On a 70-degree, cloudy day Tuesday at Arlington National Cemetery, across the Potomac River from Washington , Sgt. Maj. Michael Malovic was interred Tuesday with full military honors and a caisson escort. "Do Not Stand at My Grave and Weep” and “Battle Hymn of the Republic” were sung over the final resting place of the 34-year member of the U.S. Army Chorus.
Malovic, who cut his beloved ice cream from his diet as he battled cancer, wanted an ice cream social to follow. He was very firm on another request — the ceremony could not interrupt grandson Dominic Basse’s hockey season.
A 6-foot-6, NHL-drafted freshman, Dominic came to Colorado College as the apparent backup goaltender. He started the fourth game and went on to become a bright spot of the 2020-21 season for the Tigers.
There was someone missing — the one he called first, win or lose, for 10 years. When the Tigers meet families and friends in the lobby of newly opened Robson Arena this fall, Dominic said he’ll think about “Pop,” who helped him reach the college level, but passed away Aug. 31, 2020, at 75 before he could see his grandson play.
“'You need to understand that I might not be there, but when you look behind you, I'll be there,’” Lorna Basse recalled her father saying to Dominic. “'I'll be watching you. I'll be there every game. You may not see me, but I'll be there, I promise.’”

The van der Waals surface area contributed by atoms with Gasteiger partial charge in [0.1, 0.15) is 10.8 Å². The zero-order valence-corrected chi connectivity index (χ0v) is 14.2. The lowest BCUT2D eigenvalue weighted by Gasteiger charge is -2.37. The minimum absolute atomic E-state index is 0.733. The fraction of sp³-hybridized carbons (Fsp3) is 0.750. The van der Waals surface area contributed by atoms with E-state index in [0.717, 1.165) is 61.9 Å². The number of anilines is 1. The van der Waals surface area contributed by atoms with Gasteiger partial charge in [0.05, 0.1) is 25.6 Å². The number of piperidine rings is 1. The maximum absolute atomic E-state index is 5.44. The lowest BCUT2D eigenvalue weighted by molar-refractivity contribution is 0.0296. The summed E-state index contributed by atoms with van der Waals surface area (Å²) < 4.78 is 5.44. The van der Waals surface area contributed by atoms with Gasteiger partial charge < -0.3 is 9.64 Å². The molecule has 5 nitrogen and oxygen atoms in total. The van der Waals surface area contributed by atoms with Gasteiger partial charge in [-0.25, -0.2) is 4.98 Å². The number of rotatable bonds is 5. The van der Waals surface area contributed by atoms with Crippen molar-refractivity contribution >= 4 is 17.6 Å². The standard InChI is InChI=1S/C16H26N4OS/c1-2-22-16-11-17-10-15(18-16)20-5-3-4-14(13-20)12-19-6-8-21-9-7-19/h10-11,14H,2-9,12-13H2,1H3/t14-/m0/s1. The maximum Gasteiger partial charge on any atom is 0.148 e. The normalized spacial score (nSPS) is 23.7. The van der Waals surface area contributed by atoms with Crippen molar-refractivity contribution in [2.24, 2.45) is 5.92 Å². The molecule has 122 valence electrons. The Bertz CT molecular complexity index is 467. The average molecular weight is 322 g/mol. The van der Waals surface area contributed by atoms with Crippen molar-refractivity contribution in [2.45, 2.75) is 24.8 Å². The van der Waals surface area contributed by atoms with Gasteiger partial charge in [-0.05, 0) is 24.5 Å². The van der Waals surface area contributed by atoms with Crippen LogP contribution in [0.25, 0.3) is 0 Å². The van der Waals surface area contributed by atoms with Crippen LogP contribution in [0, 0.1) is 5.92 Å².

Dominic said Pop used to tell him “crazy stories” while putting him to bed. That was the first inkling that his grandfather had lived an incredible life.
"Meeting the people around him, seeing how admired he was — that’s when I realized, yeah, he’s a special guy,” Dominic said.
Malovic was drafted in 1966 and was soon to be shipped to Vietnam. The way the story goes, he’d auditioned for the Army Chorus, but the paperwork hadn’t gone through. He sang “Some Enchanted Evening” and “Happy Birthday” to a post commander, who recognized that a private with such a rich bass voice shouldn't be repairing helicopters. He made a call for Malovic.
“It was an amazing voice that matched his personality,” Col. Gary Lamb (ret.), who started working with Malovic in 1987 as director of the Army Chorus, said. “He was a gentle guy who loved doing what he did with the Army Chorus.”
Lorna said her father sang in 35 languages — not fluent, but an excellent “mimic” — at inaugurations, dinners and many a Christmas party at the vice president’s residence. He performed for Queen Elizabeth II and Mikhail Gorbachev. Lorna said he was Barbara Bush’s favorite soloist, and she’d quiet down the press corps when he sang her favorite, “Sweet Little Jesus Boy.”
Falcon resident Lamb, 77, said Malovic put uncommon effort and respect into his part in diplomatic proceedings. There are several tales of his going to embassies, researching popular songs from the homelands of foreign dignitaries, learning the proper dialects, and bringing world leaders to tears.
The Army chief of staff hosted a visiting dignitary at his quarters, Lamb said. Lamb met his aide at the door. The dinner had started slowly, the aide said.
The Army Chorus went in and sang a popular song from the guests’ region.
“As we sang, that visiting chief of staff had tears running down his cheeks,” Lamb said. “He got up from the table, took his wife’s hand and they danced the tango around the table.
“We really relied on (Malovic’s research). It was a tremendously successful thing.”